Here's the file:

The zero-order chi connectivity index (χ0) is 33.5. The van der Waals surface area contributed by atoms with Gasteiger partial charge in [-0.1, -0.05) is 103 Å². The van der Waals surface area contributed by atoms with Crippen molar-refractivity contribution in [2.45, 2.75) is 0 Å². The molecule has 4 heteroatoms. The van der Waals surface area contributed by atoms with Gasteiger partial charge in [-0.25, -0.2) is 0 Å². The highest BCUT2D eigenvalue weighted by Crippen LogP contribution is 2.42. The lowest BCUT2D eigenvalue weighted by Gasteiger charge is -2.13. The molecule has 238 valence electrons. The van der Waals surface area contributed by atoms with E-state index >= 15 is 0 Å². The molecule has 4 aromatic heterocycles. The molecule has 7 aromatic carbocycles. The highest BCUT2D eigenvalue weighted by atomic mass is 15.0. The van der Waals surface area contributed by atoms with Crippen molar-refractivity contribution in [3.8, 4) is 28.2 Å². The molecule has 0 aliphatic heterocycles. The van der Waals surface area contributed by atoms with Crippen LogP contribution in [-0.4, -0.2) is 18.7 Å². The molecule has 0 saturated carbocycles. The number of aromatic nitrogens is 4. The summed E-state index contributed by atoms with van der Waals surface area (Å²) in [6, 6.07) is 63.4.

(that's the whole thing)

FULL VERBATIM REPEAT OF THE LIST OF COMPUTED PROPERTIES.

The zero-order chi connectivity index (χ0) is 33.5. The van der Waals surface area contributed by atoms with Gasteiger partial charge in [-0.1, -0.05) is 103 Å². The van der Waals surface area contributed by atoms with Crippen molar-refractivity contribution in [2.45, 2.75) is 0 Å². The molecule has 4 heteroatoms. The van der Waals surface area contributed by atoms with Gasteiger partial charge in [-0.25, -0.2) is 0 Å². The highest BCUT2D eigenvalue weighted by Crippen LogP contribution is 2.42. The lowest BCUT2D eigenvalue weighted by Gasteiger charge is -2.13. The molecule has 238 valence electrons. The van der Waals surface area contributed by atoms with E-state index >= 15 is 0 Å². The molecule has 4 aromatic heterocycles. The molecule has 7 aromatic carbocycles. The highest BCUT2D eigenvalue weighted by atomic mass is 15.0. The van der Waals surface area contributed by atoms with Crippen molar-refractivity contribution in [3.8, 4) is 28.2 Å². The molecule has 0 aliphatic heterocycles. The van der Waals surface area contributed by atoms with Crippen LogP contribution in [-0.4, -0.2) is 18.7 Å². The molecule has 0 saturated carbocycles. The number of aromatic nitrogens is 4. The summed E-state index contributed by atoms with van der Waals surface area (Å²) in [6, 6.07) is 63.4.